Sunday, November 11, 2018
Armistice Day, 2018
The small town where I grew up had a triangle downtown instead of a square, and at its center was a statue honoring those who served in the Civil War, the typical Union Army soldier standing at attention upon a plinth, holding his rifle. When World War I came around, many memorials echoed that alert soldier, with doughboys at attention, ready for action, eternally.
George Julian Zolnay took a different approach when commissioned by the Kiwanis to commemorate the fallen of Davidson County, Tennessee. His statue features a corpse, a dead doughboy, covered protectively by his mother. It's located in Nashville's Centennial Park, not far from their very odd scale beige concrete reproduction of the Parthenon in Athens, complete with 42-foot statue of Pallas Athena—Zolnay sculpted some 500 feet worth of frieze figures on that displaced pagan temple.
Born in Hungary in 1863, he came to the United States to participate in the 1893 Columbian Fair, fell in love with this country, and stayed, becoming a favorite sculptor of the Southland—he sculpted the statue of Jefferson Davis that adorned his grave. Zolnay also returned to Chicago, becoming director of the Chicago School of Fine Arts there.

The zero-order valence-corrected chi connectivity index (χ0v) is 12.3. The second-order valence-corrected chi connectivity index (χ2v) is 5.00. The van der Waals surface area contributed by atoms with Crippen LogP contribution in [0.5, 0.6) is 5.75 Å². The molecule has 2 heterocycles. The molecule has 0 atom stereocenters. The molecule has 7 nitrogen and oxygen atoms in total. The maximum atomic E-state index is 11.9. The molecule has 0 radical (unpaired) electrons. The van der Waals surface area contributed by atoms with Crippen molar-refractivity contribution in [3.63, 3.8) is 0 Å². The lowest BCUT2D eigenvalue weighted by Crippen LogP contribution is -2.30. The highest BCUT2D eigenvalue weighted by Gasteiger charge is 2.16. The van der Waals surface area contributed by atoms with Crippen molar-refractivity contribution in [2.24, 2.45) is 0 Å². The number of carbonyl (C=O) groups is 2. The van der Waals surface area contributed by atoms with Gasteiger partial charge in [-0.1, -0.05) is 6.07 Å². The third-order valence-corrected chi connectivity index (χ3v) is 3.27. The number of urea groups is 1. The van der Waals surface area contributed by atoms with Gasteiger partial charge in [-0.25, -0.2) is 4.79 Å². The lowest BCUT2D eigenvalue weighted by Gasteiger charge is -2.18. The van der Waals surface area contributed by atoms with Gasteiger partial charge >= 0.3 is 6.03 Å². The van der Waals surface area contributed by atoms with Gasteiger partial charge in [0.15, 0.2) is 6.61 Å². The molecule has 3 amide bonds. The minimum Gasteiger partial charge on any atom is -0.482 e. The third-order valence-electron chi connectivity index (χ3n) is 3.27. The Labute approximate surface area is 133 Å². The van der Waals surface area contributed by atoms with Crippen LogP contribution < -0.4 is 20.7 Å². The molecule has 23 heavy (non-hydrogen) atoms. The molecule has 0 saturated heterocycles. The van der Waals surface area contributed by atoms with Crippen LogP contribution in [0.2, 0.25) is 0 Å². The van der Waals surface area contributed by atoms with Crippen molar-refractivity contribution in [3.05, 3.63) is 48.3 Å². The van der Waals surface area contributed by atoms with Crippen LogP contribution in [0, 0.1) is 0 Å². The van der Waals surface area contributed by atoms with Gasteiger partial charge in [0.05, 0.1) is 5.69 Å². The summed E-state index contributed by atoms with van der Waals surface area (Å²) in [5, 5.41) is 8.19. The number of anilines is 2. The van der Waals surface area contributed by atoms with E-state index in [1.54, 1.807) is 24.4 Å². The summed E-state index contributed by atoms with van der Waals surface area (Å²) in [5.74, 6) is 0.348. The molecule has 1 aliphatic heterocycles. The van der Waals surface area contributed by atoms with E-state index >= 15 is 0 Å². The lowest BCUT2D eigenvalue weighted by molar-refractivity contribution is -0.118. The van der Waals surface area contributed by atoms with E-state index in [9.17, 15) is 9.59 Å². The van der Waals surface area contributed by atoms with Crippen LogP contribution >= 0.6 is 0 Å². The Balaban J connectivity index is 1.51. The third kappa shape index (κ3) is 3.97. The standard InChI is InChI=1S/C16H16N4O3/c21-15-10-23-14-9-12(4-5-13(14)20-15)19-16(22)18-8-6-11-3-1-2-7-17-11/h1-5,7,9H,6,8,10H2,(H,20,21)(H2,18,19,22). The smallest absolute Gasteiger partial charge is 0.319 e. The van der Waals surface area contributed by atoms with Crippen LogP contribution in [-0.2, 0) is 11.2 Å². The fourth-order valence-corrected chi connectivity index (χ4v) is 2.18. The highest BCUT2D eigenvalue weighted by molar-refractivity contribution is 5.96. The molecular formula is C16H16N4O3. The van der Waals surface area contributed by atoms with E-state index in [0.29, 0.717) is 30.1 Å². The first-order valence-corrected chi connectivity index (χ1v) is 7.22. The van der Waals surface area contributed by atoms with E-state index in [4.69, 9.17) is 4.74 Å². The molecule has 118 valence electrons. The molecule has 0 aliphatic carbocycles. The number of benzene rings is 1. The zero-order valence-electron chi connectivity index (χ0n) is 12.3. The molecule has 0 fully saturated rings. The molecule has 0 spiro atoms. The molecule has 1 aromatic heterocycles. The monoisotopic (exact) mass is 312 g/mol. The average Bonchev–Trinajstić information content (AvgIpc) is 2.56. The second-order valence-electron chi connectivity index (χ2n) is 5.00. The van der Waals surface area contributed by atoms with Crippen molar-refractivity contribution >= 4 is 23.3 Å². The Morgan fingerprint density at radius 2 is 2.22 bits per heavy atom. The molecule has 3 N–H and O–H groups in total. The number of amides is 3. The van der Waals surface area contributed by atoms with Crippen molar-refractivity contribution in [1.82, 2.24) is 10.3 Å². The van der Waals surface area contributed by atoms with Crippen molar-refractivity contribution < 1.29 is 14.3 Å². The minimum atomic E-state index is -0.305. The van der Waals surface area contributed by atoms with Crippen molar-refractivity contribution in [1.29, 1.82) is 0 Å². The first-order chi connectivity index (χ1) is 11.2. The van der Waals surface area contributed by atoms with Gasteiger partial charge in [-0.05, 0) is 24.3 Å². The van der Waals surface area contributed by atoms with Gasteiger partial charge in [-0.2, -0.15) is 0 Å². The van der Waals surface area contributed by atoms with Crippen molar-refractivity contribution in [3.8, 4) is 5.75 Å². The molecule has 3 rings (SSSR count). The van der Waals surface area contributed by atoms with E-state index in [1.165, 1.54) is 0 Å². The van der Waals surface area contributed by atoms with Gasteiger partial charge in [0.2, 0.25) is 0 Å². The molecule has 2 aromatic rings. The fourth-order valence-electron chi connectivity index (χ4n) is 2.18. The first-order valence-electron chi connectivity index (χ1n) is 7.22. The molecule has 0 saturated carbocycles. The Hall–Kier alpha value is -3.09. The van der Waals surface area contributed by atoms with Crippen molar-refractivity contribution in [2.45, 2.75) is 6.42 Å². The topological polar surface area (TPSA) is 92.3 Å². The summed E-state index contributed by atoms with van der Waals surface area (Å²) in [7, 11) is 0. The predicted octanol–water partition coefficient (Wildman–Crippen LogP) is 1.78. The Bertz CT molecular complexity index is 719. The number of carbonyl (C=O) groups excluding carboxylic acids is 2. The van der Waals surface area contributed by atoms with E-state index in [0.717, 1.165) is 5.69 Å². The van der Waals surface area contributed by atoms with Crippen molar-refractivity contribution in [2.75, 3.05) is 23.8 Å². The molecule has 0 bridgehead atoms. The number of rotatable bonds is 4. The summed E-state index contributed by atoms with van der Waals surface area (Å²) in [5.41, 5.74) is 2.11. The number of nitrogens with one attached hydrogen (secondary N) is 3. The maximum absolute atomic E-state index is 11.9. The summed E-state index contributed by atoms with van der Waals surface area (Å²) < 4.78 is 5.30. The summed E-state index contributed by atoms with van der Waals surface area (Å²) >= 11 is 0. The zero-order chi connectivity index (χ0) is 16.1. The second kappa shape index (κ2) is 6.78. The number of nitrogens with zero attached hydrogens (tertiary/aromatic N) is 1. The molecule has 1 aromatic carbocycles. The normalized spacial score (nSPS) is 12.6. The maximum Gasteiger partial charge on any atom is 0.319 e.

The Armistice—the end of hostilities after the first World War—took place at 11 a.m., Nov. 11, 1918 (the famous "11th hour of the 11th day of the 11th month.") But Armistice Day wasn't established until a year later, President Wilson's declaration echoing the indifference to lost life that allowed the war to drag on in the first place. There's nothing in it about horror or futility, rather smug self-congratulation at the "splendid forgetfulness of mere personal concerns" with which our country threw away its young men and capital. The tens of thousand dead and maimed is a source of "solemn pride."
Armistice Day was expanded to honor World War II veterans after 1945, and in 1954 Congress, seeing that the wars would just keep rolling on, changed it to "Veterans Day" to save themselves the trouble of legislating each new crop of war-weary survivors. It is technically different than Memorial Day, as that holiday is designed to honor those who died, while Veterans Day honored those who served, though those two purposes get muddled. Most soldiers never see combat, fortunately, yet their very real contribution to our nations are not exactly highlighted today. There are no statues to stateside quartermasters, though I imagine a lot of grateful troops on the front lines wish there were.
And to give the final dusting of dreary practicality to what started out as a spiritual event, observance of the holiday was kicked to Friday, if Nov. 11 fell on a Saturday, or to Monday, if it fell on a Sunday like today, with the Uniform Monday Holiday Act in 1971. In other words, no mail tomorrow, not that anybody cares about the mail much anymore.
So not great art by any stretch of the imagination. What redeems the statue, for me, is the look of stunned grief on the woman's face, a kind of hollow-eyed yet fierce grief. It is true that no war monument matched the true nature of its subject until Maya Lin's radical black granite gash of the Vietnam Memorial in Washington D.C. But lesser artists groped toward it. I wouldn't group this statue among fine statuary, even judging by the lowered bar of public monuments. But glorify war it does not.